[8] See the Report of the High-Level Commission on Carbon Prices chaired by Joseph Stiglitz and Nicholas Stern (Carbon Pricing Leadership Coalition, May 2017): https://www.carbonpricingleadership.org/report-of-the-highlevel-commission-on-carbon-prices. Among the Commission’s conclusions: “Countries may choose different instruments to implement their climate policies, depending on national and local circumstances and on the support they receive. Based on industry and policy experience, and the literature reviewed, duly considering the respective strengths and limitations of these information sources, this Commission concludes that the explicit carbon-price level consistent with achieving the Paris temperature target is at least US$40–80/tCO2 by 2020 and US$50–100/tCO2 by 2030, provided a supportive policy environment is in place.” (Emphasis added.)

[9] For an analysis of the different ways of implementing a “carbon dividend”, see D. Klenert, L. Mattauch, E. Combet, O. Edenhofer, C. Hepburn, R. Rafaty and N. Stern, “Making Carbon Pricing Work for Citizens”, Nature 8 (2018), 669-677.

[10] The “Economists’ Statement on Carbon Dividends” was signed by, amongst many others, 4 former Chairs of the Federal Reserve, 27 Nobel Laureate Economists and 15 Former Chairs of the Council of Economic Advisers. See now also https://clcouncil.org/Bipartisan-Climate-Roadmap.pdf.

[11] Helm’s report was commissioned by the then Secretary of State for Business, Energy and Industrial Strategy, Greg Clark. At the time of writing, the government had yet to issue a substantive response to it.

[12] See https://policyexchange.org.uk/wp-content/uploads/2018/07/The-Future-of-Carbon-Pricing.pdf.

[13] Ofgem, State of the Energy Market 2019, page 129 (figure 5.10).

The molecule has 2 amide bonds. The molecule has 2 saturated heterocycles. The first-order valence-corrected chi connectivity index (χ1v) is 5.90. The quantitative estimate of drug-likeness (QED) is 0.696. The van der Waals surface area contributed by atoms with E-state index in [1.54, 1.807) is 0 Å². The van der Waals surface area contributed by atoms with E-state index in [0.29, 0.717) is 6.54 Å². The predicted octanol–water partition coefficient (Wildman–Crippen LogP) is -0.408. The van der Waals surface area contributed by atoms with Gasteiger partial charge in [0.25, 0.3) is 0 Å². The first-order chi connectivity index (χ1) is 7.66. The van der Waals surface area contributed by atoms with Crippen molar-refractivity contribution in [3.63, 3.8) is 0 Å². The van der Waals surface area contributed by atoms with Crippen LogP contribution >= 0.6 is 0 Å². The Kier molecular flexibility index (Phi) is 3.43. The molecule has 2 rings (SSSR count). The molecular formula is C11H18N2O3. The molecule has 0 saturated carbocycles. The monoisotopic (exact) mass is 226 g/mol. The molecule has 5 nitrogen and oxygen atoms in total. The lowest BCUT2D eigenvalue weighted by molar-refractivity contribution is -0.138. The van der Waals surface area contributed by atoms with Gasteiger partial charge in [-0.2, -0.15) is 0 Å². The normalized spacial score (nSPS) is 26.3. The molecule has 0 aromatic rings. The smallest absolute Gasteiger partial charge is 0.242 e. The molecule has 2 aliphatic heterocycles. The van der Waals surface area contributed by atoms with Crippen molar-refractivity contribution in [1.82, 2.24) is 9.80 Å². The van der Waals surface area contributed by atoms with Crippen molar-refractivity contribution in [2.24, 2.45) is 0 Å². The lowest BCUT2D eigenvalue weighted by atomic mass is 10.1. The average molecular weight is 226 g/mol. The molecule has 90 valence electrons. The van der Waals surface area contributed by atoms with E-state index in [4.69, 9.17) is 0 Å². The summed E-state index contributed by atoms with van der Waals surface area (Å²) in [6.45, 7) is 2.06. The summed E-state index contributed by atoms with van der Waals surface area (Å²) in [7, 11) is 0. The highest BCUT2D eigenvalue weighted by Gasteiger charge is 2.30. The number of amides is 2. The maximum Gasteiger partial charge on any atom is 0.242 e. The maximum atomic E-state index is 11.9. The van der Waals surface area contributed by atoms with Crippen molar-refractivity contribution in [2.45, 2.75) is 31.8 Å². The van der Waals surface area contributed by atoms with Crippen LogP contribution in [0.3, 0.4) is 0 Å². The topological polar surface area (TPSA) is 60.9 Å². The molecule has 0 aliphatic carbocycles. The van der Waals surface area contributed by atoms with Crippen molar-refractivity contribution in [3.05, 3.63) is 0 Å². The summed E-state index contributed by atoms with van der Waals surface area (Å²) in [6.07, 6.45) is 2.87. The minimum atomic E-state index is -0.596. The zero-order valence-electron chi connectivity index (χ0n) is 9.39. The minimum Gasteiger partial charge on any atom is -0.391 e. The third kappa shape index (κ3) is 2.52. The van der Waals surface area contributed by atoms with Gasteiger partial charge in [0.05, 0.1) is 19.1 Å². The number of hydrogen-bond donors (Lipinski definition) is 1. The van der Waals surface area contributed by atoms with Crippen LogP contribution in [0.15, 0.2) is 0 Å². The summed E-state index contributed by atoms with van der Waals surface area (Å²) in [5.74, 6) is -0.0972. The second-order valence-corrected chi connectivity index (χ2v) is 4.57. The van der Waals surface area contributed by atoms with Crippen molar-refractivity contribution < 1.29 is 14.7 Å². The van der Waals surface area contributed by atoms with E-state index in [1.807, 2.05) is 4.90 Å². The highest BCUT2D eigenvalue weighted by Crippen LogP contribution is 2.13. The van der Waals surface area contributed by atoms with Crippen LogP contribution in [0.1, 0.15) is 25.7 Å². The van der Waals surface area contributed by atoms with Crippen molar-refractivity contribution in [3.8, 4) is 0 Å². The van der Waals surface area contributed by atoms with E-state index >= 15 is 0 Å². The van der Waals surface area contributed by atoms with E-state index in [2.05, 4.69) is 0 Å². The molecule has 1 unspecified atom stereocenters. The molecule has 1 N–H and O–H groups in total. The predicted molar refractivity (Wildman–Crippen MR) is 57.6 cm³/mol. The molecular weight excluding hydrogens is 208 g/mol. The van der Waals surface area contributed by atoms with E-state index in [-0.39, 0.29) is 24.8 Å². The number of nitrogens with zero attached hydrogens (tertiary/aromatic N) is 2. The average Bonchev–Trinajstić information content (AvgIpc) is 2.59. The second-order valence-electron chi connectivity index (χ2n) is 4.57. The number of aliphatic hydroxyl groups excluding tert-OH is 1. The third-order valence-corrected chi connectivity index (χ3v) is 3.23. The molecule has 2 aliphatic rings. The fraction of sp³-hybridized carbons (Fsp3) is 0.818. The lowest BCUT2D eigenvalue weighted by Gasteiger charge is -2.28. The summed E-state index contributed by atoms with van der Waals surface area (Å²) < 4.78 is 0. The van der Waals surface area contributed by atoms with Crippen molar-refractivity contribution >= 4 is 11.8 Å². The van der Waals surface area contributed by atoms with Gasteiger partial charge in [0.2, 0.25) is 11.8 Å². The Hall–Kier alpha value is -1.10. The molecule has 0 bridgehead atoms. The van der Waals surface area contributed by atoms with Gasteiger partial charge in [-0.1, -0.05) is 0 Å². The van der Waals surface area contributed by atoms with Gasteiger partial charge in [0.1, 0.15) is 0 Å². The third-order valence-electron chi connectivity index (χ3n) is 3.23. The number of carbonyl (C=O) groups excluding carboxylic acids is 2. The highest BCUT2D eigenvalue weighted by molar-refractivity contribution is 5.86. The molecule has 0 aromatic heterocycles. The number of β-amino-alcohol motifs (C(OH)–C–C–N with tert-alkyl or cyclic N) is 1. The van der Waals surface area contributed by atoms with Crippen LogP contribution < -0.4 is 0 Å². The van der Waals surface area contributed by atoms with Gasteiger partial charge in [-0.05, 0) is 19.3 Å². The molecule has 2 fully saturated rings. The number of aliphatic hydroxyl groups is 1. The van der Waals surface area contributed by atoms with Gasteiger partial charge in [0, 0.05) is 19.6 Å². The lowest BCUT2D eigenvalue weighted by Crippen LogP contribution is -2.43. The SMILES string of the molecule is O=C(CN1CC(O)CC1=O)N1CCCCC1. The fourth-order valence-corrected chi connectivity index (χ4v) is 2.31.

[14] See https://www.gov.uk/government/consultations/the-future-of-uk-carbon-pricing.

[15] At the time of writing, a government response had not yet been issued in respect of the majority of this consultation.

[16] See https://ec.europa.eu/info/strategy/priorities-2019-2024/european-green-deal_en.

[17] For commentary, see Sandbag’s report, The A-B-C of BCAs An overview of the issues around introducing Border Carbon Adjustments in the EU. The ultimate relationship between the UK as a whole and the EU ETS remains to be determined, but the agreement between the UK and the EU on the UK’s withdrawal from the EU requires the EU ETS rules to continue to be applied in Northern Ireland as part of the basis for continuing the operation of the Single Electricity Market on the island of Ireland. If the EU border carbon adjustment is implemented as part of the EU ETS regime, the UK may be under pressure to adopt a similar measure.

[18] For a general survey of the distributed ledger technology and its potential applications in the energy sector, see https://www.dentons.com/en/insights/guides-reports-and-whitepapers/2018/october/1/global-energy-game-changers-block-chain-in-the-energy-sector.

[19] See https://www.ogauthority.co.uk/news-publications/news/2019/the-oil-and-gas-authority-launches-one-of-the-largest-ever-public-data-releases/.

[20] See https://www.woodmac.com/press-releases/digitalisation-in-us-lower-48/.

[21] There are various examples in the publication cited in note 19 above, but see also https://www.gazprom-neft.com/press-center/news/gazprom-neft-and-s7-airlines-become-the-first-companies-in-russia-to-move-to-blockchain-technology-i/.

[22] See https://www.sciencedaily.com/releases/2019/07/190711114846.htm.

[23] See https://www.climateliabilitynews.org/2019/12/23/climate-litigation-threat-financial-filings/.

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A smart carbon tax: the silver bullet for the (just) energy transition?

The way towards a competitive bidding process for new offshore wind farms in Belgium

To meet the challenge of the nuclear phase-out scheduled for 2025 as well as ambitious climate change goals, the Belgian federal government has established a new legislative framework aimed at achieving an additional offshore wind energy capacity of at least 1.75 GW.